My Turn: E-book embargo unfair to New Hampshire readers

For the Monitor
Published: 10/1/2019 7:00:15 AM

‘We’re sorry, but there are 300 people ahead of you in line for our one copy of the e-book you’ve been anticipating all year.” This is the message New Hampshire public libraries will be forced to relay to readers of e-books published by Macmillan Publishers this fall.

Millions of people now use digital content as their preferred – or only – access to books, and yet the two-month embargo on new titles, to be imposed by Macmillan Publishers starting Nov. 1, will make it difficult for libraries to fulfill our central mission: ensuring access to information and content for all.

Libraries bring authors, publishers, teachers and readers together for the purpose of increasing knowledge, creativity, literacy, ideas and imagination. Libraries and library users are allies, not adversaries. This is true for so many reasons:

■Most of us can’t afford to buy every book that interests us. The library is a place of limitless learning opportunities for all, not just those with the money or the inclination to buy books.

■The Macmillan policy harms library patrons with disabilities or learning issues. E-books can easily become large-print books, and most e-book readers offer options that make reading easier for people with dyslexia.

■Readers living in remote locations, and those without the ability to go to a physical library, along with students and researchers who need content from numerous sources, will also be negatively affected.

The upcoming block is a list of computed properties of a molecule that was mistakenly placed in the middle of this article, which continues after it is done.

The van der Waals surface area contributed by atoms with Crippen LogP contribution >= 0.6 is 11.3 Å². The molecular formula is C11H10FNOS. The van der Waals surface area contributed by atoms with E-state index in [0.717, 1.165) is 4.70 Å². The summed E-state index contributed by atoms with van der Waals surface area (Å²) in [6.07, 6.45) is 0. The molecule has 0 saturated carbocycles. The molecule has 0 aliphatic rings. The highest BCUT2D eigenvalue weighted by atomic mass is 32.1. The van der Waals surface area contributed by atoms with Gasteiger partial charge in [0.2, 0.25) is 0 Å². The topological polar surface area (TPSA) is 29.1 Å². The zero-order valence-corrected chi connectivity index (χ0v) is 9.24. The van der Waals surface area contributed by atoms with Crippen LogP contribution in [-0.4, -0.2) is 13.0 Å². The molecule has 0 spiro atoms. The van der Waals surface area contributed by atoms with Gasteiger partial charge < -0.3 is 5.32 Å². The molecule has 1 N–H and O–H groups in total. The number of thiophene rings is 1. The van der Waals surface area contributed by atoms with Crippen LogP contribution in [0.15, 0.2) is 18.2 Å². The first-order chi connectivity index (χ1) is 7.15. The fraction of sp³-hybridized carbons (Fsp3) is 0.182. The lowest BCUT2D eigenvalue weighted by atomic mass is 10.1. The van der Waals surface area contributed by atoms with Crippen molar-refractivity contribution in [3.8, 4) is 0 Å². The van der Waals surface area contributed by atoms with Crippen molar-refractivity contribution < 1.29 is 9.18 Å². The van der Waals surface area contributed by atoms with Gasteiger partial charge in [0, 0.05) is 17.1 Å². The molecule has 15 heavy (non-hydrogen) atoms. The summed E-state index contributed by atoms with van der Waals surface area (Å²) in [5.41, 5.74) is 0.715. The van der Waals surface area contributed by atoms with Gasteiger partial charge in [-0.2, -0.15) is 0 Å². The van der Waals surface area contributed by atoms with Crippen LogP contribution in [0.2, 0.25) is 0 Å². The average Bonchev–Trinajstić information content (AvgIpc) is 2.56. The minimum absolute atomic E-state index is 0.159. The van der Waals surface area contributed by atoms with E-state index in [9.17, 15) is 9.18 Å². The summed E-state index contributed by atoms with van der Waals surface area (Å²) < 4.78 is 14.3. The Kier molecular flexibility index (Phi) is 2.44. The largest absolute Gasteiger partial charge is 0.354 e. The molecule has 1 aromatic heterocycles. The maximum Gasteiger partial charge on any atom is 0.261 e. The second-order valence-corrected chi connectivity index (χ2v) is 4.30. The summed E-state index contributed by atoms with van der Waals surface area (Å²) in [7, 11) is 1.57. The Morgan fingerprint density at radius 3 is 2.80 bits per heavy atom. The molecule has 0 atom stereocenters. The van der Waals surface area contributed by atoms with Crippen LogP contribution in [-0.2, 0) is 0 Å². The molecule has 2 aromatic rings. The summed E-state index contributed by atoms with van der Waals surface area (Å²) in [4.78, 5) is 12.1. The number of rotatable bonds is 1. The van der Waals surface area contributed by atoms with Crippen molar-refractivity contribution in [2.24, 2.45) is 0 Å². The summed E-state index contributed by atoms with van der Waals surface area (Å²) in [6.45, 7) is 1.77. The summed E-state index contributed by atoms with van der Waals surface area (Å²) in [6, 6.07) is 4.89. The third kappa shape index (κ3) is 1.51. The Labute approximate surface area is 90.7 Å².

New Hampshire Downloadable Books is a service of the New Hampshire State Library and 205 New Hampshire public libraries. The digital collection has grown to include a robust 13,000 e-book titles, 10,000 audiobook titles and 25 always-available magazines. Over the past 12 months, people have checked out over 1.1 million digital audiobooks and e-books. Readers (and listeners!) checked out 3,500 titles from the service daily this past summer.

While 47% and 55% of e-book and audiobook copies, respectively, are checked out at any time, people are enjoying the entire collection, including older content. In the past two months, 84% of the e-book titles and 93% of the audiobook titles have been checked out. This consortium, created in 2006, is the most efficient way for libraries across New Hampshire to provide digital materials to their patrons. The Macmillan embargo puts that efficiency in jeopardy. As a statewide consortium we will be allowed to purchase only one copy of a new Macmillan title for the first eight weeks of its release despite the fact that we serve over 1 million state residents.

Macmillan’s embargo is an outlier in the publishing industry. None of the other Big 5 publishers are building this type of barrier to library purchasing, creating inequitable reader access. There is no data to support the idea that every copy borrowed from a library means a sale is lost to a publisher.

As more and more people choose to read on their tablets and phones, we join libraries across the country in striving to meet readers’ needs both online and in person.

Libraries must remain vigilant about ensuring fair access, which is why many are asking Macmillan to reverse its new policy. Tens of thousands of readers have already added their names to a petition launched by the American Library Association, at eBooksForAll.org. We encourage you to add your name to the petition.

Let’s revise this chapter in e-book access history so that library patrons will be able to read the books they choose.

(Christine Friese, assistant director of the Portsmouth Public Library, is president of the New Hampshire Library Association.)




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